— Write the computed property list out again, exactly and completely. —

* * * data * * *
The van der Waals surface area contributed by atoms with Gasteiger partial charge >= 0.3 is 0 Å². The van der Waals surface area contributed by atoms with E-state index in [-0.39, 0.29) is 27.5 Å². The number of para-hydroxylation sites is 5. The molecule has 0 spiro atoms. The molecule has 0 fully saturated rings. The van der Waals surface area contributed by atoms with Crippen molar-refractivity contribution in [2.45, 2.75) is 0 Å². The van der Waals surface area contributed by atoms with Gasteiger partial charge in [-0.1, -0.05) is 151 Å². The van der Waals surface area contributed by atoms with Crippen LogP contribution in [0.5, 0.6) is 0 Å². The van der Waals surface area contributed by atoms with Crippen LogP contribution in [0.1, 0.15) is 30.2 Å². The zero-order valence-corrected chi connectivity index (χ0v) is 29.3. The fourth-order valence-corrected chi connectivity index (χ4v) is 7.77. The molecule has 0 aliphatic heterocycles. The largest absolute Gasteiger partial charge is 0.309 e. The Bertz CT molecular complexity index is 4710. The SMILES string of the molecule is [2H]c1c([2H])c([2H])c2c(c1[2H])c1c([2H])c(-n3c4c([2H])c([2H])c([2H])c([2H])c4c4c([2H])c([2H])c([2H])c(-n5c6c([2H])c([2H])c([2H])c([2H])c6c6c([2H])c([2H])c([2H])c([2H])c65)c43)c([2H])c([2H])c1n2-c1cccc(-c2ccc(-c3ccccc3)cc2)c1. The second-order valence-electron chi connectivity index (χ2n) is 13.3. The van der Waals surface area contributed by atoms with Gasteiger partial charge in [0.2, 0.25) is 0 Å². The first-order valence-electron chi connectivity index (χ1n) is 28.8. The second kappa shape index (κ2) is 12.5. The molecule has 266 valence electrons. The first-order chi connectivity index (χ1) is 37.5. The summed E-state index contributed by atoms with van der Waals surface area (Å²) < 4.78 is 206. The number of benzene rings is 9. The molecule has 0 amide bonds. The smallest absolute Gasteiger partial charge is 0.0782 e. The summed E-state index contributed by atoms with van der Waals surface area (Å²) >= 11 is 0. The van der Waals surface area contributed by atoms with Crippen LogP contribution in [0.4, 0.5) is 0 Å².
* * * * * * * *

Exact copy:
The van der Waals surface area contributed by atoms with Gasteiger partial charge >= 0.3 is 0 Å². The van der Waals surface area contributed by atoms with E-state index in [-0.39, 0.29) is 27.5 Å². The number of para-hydroxylation sites is 5. The molecule has 0 spiro atoms. The molecule has 0 fully saturated rings. The van der Waals surface area contributed by atoms with Crippen molar-refractivity contribution in [2.45, 2.75) is 0 Å². The van der Waals surface area contributed by atoms with Gasteiger partial charge in [-0.1, -0.05) is 151 Å². The van der Waals surface area contributed by atoms with Crippen LogP contribution in [0.5, 0.6) is 0 Å². The van der Waals surface area contributed by atoms with Crippen LogP contribution in [0.1, 0.15) is 30.2 Å². The zero-order valence-corrected chi connectivity index (χ0v) is 29.3. The fourth-order valence-corrected chi connectivity index (χ4v) is 7.77. The molecule has 0 aliphatic heterocycles. The largest absolute Gasteiger partial charge is 0.309 e. The Bertz CT molecular complexity index is 4710. The SMILES string of the molecule is [2H]c1c([2H])c([2H])c2c(c1[2H])c1c([2H])c(-n3c4c([2H])c([2H])c([2H])c([2H])c4c4c([2H])c([2H])c([2H])c(-n5c6c([2H])c([2H])c([2H])c([2H])c6c6c([2H])c([2H])c([2H])c([2H])c65)c43)c([2H])c([2H])c1n2-c1cccc(-c2ccc(-c3ccccc3)cc2)c1. The second-order valence-electron chi connectivity index (χ2n) is 13.3. The van der Waals surface area contributed by atoms with Gasteiger partial charge in [0.2, 0.25) is 0 Å². The first-order valence-electron chi connectivity index (χ1n) is 28.8. The second kappa shape index (κ2) is 12.5. The molecule has 266 valence electrons. The first-order chi connectivity index (χ1) is 37.5. The summed E-state index contributed by atoms with van der Waals surface area (Å²) < 4.78 is 206. The number of benzene rings is 9. The molecule has 0 amide bonds. The smallest absolute Gasteiger partial charge is 0.0782 e. The summed E-state index contributed by atoms with van der Waals surface area (Å²) >= 11 is 0. The van der Waals surface area contributed by atoms with Crippen LogP contribution in [0.4, 0.5) is 0 Å².